Let’s Stop Doing Things Just To Do Them

If we do it right, students won’t need “fun activities” to spice up the monotony of sitting in seats for an hour at a time all day. If learning new things stops being compulsory, and in a certain order dictated by the teacher, and instead becomes an outgrowth of the students’ innate, bubbling, organic curiosity, then school itself will be something the students crave. No need for the field trip to the aquarium with the throw-away packet of pointless questions the students will rush through so they can move on to finding their friends at the food court.

Instead of taking the leap of faith required to let children direct their own discovery, we periodically filter in diversions that don’t just feel tacked on but truly are. (I suspect we do this because it would be way too personally devastating to face down our own pathological need for control in most aspects of our lives).

We often work together in schools to create elaborate diversions from classroom learning in the supposed pursuit of “extended learning opportunities”, but it quickly turns into trying to squeeze in one more class trip off campus. We never seem to ask ourselves, deeply, in a way that would require more than a cursory 15 seconds of thought, why we’re doing this.

I suspect a 30 day period of adjustment to a “90% Discovery Model” (10% reserved for pointed nudging by an adult in the room whose life wisdom outstrips the kiddos) would look like this. Hold on to your jocky straps:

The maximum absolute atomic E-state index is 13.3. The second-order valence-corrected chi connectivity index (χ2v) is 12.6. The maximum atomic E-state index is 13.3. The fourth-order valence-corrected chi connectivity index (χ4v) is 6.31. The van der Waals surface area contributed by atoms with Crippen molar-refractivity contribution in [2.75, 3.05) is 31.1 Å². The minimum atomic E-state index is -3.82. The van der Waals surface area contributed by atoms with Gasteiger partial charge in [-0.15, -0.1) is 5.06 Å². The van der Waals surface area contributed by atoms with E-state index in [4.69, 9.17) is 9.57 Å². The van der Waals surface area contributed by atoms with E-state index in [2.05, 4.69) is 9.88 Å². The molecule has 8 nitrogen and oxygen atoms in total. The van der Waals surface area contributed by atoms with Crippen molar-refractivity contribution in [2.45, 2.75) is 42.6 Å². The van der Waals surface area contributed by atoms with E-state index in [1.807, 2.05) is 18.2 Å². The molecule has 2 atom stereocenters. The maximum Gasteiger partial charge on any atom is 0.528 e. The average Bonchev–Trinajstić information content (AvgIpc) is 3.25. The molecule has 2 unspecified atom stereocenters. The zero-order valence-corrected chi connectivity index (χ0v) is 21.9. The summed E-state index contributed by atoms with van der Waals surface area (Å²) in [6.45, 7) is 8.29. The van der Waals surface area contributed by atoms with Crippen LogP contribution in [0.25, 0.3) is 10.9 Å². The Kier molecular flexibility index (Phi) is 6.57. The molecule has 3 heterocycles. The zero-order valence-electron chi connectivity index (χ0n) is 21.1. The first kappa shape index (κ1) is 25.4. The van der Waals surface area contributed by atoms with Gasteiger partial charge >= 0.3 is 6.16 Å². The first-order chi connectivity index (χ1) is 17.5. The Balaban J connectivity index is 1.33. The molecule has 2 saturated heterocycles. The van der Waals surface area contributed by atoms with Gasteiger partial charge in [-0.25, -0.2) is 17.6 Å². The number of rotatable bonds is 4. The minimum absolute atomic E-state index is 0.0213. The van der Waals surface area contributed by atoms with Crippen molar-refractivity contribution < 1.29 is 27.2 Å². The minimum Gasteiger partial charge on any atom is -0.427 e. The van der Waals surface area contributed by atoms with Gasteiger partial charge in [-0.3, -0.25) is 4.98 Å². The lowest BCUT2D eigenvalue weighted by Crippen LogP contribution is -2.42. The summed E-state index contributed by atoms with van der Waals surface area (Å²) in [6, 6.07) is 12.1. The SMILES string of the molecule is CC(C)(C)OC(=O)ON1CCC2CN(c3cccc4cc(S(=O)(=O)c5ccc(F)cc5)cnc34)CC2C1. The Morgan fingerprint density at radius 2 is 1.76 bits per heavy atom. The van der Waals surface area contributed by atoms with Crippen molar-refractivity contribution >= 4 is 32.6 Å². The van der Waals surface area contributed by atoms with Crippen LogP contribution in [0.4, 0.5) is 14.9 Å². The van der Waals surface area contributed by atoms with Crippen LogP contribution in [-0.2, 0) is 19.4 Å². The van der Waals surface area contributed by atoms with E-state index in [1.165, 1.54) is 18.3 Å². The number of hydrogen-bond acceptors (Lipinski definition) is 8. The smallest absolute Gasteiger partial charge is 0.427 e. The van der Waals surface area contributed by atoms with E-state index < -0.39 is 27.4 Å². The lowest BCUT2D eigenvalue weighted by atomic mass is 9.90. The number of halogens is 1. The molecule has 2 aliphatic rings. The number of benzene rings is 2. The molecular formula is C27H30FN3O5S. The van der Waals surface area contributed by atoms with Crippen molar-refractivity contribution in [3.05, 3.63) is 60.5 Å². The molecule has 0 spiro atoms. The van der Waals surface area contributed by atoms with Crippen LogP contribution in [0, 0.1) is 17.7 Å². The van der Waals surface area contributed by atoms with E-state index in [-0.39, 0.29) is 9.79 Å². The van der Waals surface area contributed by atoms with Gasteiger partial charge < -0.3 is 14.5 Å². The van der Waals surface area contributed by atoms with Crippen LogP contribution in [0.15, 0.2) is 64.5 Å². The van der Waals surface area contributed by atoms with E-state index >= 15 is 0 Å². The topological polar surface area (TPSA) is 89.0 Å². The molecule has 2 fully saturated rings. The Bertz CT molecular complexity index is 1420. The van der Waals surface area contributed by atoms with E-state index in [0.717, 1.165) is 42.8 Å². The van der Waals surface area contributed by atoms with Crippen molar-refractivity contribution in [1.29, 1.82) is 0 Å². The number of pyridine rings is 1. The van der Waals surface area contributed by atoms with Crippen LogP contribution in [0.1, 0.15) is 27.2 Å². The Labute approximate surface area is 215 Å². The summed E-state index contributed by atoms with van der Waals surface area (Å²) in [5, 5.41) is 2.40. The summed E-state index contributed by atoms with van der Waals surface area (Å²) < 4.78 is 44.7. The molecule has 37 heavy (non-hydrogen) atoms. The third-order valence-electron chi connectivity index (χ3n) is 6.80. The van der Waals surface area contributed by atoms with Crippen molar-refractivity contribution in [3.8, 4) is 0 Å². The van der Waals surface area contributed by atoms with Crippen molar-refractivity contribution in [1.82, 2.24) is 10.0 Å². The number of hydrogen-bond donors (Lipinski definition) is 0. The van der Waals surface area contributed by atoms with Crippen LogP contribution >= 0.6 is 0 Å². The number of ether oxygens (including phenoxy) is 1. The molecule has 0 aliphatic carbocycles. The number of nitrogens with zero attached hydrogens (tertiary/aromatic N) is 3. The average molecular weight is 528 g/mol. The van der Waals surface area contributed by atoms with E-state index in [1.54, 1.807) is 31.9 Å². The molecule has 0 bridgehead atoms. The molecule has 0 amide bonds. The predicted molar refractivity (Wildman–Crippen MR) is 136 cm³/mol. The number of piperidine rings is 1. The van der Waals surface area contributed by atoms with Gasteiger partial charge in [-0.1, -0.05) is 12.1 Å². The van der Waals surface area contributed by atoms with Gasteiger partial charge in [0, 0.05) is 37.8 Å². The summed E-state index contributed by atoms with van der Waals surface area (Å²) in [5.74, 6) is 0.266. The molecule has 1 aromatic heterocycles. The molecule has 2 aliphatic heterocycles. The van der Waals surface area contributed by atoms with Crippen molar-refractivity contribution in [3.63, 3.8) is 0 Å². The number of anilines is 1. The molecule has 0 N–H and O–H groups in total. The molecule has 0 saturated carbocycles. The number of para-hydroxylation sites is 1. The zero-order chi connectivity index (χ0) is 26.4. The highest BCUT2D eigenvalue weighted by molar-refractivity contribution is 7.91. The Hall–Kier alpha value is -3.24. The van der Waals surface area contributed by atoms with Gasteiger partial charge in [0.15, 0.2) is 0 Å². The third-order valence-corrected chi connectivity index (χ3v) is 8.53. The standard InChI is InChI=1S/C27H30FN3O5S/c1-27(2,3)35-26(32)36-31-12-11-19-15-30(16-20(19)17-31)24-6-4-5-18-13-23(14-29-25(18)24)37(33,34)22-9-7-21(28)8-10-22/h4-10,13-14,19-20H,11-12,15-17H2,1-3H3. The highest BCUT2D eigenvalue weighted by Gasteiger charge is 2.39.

Yup, it would totally suck for a while. Kids would go bonkers. Wouldn’t you? It would be like being let out of prison.

But then I suspect that over time your “discipline” problems would disappear, and you’d be in a classroom where you weren’t going hoarse every day cajoling kids to follow your directions.

Do we have the moral and political will to actually do this? I think a tiny sliver of us do, but how do you scale that? I suspect technology will be the answer here, allowing thousands of students to learn from a smaller and smaller number of experts, but we’re not there yet with what would be required (holograms anyone?)

I guess I’m just saying that I wish more educators dug deep and sweated the right stuff. We sweat things like who should be put on what bus so that kids don’t fight on the ride to the field trip destination, but that’s a distant echo from what actually matters, and I bet if we all just sat in a room and stared at one another long enough with our very best intentions we’d collectively realize this, go through a period of grieving for all the suffering we’d caused children over our collective careers, and then get to work figuring out something way, way better.

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